Creating a branch for the purpose of providing bugfixes to older version is called a release branch. You should develop the bug fixes on trunk (because they need to go in all new versions right?). From there you merge them back to the versions that are still supported. That means that when version 1 is no longer supported, you stop merging bug fixes back to it. See the documentation for more info.
If a bugfix in trunk cannot be merged to the branch(es), the solution is to create a 'backport branch'. Here you either partially merge the fix from trunk, partially rewrite the same fix if the code is too different. It's also suggested to record the merges you would normally perform to fix the problem, so merge tracking helps you see wether or not the problem was fixed.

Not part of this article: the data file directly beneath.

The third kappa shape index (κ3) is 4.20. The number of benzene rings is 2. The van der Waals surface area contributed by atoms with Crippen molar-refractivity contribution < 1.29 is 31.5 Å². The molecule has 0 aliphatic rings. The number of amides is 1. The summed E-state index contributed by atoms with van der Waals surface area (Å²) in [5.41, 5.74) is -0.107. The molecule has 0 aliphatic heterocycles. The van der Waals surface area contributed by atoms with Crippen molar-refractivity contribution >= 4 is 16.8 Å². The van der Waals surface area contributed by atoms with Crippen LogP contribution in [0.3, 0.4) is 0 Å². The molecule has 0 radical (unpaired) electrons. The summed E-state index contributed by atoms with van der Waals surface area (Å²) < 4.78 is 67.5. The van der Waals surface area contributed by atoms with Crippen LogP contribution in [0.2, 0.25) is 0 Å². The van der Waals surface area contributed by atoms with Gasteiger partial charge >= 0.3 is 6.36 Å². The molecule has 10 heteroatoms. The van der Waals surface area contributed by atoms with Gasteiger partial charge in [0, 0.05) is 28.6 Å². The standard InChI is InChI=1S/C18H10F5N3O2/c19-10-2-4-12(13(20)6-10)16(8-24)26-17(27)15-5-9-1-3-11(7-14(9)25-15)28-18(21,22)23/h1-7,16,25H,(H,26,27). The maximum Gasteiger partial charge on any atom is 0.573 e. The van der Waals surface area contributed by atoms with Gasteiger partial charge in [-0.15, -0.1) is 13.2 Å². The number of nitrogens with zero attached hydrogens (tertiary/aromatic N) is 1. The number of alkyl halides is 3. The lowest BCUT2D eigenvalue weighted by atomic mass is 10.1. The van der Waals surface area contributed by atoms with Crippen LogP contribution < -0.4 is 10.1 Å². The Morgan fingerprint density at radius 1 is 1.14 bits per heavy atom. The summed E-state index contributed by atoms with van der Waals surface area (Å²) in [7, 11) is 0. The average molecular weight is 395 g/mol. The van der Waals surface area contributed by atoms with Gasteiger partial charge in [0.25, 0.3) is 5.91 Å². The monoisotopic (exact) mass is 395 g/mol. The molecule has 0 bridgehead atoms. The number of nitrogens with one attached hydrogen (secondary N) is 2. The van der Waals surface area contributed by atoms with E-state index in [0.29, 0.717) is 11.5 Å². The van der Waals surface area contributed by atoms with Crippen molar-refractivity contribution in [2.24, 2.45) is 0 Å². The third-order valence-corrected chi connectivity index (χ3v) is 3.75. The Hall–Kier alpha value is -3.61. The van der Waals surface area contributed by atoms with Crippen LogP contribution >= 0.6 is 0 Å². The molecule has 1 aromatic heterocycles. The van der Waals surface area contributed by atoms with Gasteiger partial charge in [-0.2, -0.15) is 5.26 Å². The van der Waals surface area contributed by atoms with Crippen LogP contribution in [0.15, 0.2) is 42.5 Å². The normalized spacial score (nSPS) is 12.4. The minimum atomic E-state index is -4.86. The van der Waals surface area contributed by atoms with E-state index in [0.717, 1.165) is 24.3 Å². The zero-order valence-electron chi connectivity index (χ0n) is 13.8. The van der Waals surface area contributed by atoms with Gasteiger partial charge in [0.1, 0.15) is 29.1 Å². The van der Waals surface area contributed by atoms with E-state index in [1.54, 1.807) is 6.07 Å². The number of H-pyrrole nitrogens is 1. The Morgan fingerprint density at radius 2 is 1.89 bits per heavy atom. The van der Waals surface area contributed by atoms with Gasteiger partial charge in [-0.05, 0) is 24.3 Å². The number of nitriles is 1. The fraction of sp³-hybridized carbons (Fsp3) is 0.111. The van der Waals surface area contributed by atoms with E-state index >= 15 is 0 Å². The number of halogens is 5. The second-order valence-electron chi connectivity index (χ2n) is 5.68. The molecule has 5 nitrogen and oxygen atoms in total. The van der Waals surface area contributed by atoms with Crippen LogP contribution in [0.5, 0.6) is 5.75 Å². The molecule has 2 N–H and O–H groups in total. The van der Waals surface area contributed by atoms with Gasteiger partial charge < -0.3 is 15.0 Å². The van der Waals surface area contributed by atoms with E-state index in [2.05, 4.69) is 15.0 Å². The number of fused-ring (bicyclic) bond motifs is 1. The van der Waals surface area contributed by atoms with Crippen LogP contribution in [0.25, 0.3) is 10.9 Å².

If you're fixing /branches/1.2.x, the naming convention the Subversion project uses is to create a backport branch called 1.2.x-r[REVNUM], where REVNUM indicates the revision you're backporting, or 1.2.x-issue[ISSUENUM], where ISSUENUM indicates the issue you're fixing.
When you're done creating the backport fix, you can merge it to the release with
svn checkout .../branches/1.2.x myproduct-1.2.x
svn merge --reintegrate .../branches/1.2.x-r123 myproduct-1.2.x
After reintegrating the branch, the branch should be deleted.